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Phillies Bats M.I.A.

The Phillies lineup has done little to make fans feel confident that the team has enough pop to win the division

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Phillies Bats M.I.A.

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Jim Thome has done a lot of this so far in his second stint with the Phillies.

I've got to start by saying that I was wrong. For months I’ve been insisting the Phillies will be fine this year -- that they have at least one last National League East championship in them as the Nationals, Braves and Marlins remain just a step behind.

I was wrong. The Phillies suddenly seem old, uninspired and just plain stupid. Yes, it’s only April but my ironclad opinion that this team would cruise to the division crown is now showing lots of rust around the edges.

After wasting Cliff Lee’s 10-inning shutout while we slept Wednesday night, there are some glaring warts that need to quickly be addressed or the 2012 Phillies could fade into oblivion sooner than any of us hoped.

First, let’s look at the ugly team batting stats and where the putrid numbers place the Phillies in the National League (out of 16 teams overall).

Batting Average - .248 (7th)
On-Base Percentage - .284 (14th)
Slugging Percentage - .331 (13th)
Runs - 35 (14th)
Doubles - 16 (15th)
Triples - 0 (tied for last)
Home Runs - 6 (tied for 12th)
Extra Base Hits - 22 (15th)
Total Bases - 130 (12th)
Walks - 19 (15th)

At least they lead the league with 12 stolen bases (yeah, Juan Pierre)

But sorry Charlie, it looks like “Hitting’ Season” might never come at this rate.

There are some major culprits and blame can go in many directions but the biggest blame lies with general manager Ruben Amaro, Jr. who picked up non-OBP guys like Laynce Nix (career .288 OBP) and Ty Wigginton (career .325 OBP) in hopes they would hit powerfully enough to make up for a lack of plate discipline. Instead the Phillies -- who already had a guy like Jimmy Rollins (.329 career OBP) swinging at too many pitches -- are allowing starting pitchers to last longer in games because they just don’t see enough pitches.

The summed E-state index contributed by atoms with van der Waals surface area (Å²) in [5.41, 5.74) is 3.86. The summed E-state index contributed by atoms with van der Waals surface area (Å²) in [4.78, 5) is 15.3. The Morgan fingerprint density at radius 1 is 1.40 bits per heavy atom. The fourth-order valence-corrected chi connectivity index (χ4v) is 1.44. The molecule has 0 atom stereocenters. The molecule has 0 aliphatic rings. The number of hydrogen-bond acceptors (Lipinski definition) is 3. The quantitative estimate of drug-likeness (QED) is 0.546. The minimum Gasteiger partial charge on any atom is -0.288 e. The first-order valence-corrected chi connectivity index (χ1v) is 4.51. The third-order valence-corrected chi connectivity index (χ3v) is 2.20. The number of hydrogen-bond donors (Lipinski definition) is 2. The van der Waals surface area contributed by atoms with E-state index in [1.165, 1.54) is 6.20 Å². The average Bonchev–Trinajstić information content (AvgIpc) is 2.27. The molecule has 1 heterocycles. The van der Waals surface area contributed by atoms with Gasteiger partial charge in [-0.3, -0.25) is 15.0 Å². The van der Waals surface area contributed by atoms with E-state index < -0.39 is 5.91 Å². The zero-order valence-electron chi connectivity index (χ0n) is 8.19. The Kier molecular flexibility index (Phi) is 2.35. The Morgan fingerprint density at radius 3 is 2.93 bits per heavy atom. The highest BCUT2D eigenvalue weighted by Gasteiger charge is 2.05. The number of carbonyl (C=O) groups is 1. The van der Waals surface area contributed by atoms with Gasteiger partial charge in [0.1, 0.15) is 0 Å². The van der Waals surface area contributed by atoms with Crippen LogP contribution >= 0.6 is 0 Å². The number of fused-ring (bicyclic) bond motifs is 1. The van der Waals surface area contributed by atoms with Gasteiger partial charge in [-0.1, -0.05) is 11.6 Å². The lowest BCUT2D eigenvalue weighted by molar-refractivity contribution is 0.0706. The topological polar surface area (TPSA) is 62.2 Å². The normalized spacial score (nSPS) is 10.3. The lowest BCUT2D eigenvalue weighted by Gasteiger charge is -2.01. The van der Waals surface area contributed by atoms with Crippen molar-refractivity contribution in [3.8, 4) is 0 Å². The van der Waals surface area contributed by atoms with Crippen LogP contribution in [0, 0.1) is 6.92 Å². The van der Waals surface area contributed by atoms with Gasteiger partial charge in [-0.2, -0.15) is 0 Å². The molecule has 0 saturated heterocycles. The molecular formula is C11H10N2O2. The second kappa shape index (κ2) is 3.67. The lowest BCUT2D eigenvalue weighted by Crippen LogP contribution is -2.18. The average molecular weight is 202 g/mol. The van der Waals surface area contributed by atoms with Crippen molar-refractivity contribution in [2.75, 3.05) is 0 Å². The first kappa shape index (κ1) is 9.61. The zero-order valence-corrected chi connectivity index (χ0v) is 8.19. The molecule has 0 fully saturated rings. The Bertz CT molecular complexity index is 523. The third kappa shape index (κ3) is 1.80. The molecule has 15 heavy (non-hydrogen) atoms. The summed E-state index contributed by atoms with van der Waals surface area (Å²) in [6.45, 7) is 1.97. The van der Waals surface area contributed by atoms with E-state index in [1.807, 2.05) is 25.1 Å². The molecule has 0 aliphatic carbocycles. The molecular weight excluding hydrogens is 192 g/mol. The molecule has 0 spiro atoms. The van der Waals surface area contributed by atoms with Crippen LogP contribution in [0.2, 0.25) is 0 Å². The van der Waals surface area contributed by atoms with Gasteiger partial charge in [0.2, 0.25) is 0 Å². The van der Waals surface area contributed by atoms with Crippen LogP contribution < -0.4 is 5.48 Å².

Only once this season have the Phillies managed to chase a pitcher before six innings (surprisingly against Josh Johnson after 3-2/3 innings). They are too aggressive at the dish and getting owned by pitchers from Jonathon Niese to Jeff Karstens that are anything but “Aces.”

If they didn’t have Hunter Pence in the lineup (.326/.380/.500), the Phillies would be even worse.

The Phightins do manage to get on base with hits (they are eighth in the NL with 101 hits) but they are mostly -- 78 percent of time -- just singles and often don’t come in clutch situations.

The worst example yet of the Phillies ineptitude of getting the man home was Wednesday night in the 10th inning of their 11-inning loss to the Giants. After Carlos Ruiz led off with a rare double and was moved to third on a Freddy Galvis sacrifice, slugger Jim Thome sauntered up to the plate.

Thome, one of the greatest home run hitters in baseball history, was brought back to Philly to knock in runs -- plain and simple. A big slugger has to be able to launch a ball into the vast outfield of AT&T Park in that situation to bring home the runner from third. 

Giants manager Bruce Bochy countered the lefty Thome with left-hander Javier Lopez. Instead of a sac fly, Thome -- like he’s done nearly half the time so far this season -- struck out. John Mayberry, Jr. (batting a robust .212 and slugging just .242) grounded out and the inning was over.

"I didn't do it," Thome told Philly.com.

After just one hit and one walk in 13 plate appearances while striking out six times, it could be time for Thome to hang ‘em up just like another great slugger, Mike Schmidt, gracefully did more than two decades ago. But I’ll give Thome a few more weeks to prove he has something left in the tank but calling for his player’s card.

For now the cure for the Phillies bats as a whole could be simple but sound counter intuitive.

Don’t swing.

Look at pitches, work some counts and put pitchers into situations like 2-0 and 3-1 counts where they can sit on “a pitch to hit,” play Moneyball.

Teams that work that count typically succeed. For my money no team was more impressive at the plate than the 2003 Red Sox that had only two regulars, Johnny Damon (.750) and Todd Walker (.760) post an OPS less than .820. They scored a MLB-high 961 runs and also happened to walk 620 times (good for third in MLB). That patience led them to 238 homers (just one behind Texas for the best in baseball).

The key to hitting the ball really is not swinging all the time. Thanks Billy Beane.

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